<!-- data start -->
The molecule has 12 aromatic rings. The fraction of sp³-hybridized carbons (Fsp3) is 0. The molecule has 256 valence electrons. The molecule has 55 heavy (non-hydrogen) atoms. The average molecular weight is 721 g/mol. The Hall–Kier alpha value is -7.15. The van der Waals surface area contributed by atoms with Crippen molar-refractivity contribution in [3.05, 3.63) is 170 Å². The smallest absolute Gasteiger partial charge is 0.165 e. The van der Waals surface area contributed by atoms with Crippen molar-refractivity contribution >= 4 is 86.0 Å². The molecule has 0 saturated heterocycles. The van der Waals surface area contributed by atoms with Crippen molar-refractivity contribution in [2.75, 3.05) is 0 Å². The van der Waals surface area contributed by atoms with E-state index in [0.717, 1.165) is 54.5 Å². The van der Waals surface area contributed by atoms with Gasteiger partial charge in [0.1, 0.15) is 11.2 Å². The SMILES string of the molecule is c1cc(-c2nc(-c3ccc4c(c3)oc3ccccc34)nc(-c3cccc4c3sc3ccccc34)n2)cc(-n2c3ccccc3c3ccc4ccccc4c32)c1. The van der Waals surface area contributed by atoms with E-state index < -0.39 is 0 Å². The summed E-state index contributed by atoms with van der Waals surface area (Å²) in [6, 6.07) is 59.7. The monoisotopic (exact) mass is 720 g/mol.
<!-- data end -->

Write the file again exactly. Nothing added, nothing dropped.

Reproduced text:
The molecule has 12 aromatic rings. The fraction of sp³-hybridized carbons (Fsp3) is 0. The molecule has 256 valence electrons. The molecule has 55 heavy (non-hydrogen) atoms. The average molecular weight is 721 g/mol. The Hall–Kier alpha value is -7.15. The van der Waals surface area contributed by atoms with Crippen molar-refractivity contribution in [3.05, 3.63) is 170 Å². The smallest absolute Gasteiger partial charge is 0.165 e. The van der Waals surface area contributed by atoms with Crippen molar-refractivity contribution >= 4 is 86.0 Å². The molecule has 0 saturated heterocycles. The van der Waals surface area contributed by atoms with Crippen molar-refractivity contribution in [2.75, 3.05) is 0 Å². The van der Waals surface area contributed by atoms with E-state index in [0.717, 1.165) is 54.5 Å². The van der Waals surface area contributed by atoms with Gasteiger partial charge in [0.1, 0.15) is 11.2 Å². The SMILES string of the molecule is c1cc(-c2nc(-c3ccc4c(c3)oc3ccccc34)nc(-c3cccc4c3sc3ccccc34)n2)cc(-n2c3ccccc3c3ccc4ccccc4c32)c1. The van der Waals surface area contributed by atoms with E-state index < -0.39 is 0 Å². The summed E-state index contributed by atoms with van der Waals surface area (Å²) in [6, 6.07) is 59.7. The monoisotopic (exact) mass is 720 g/mol.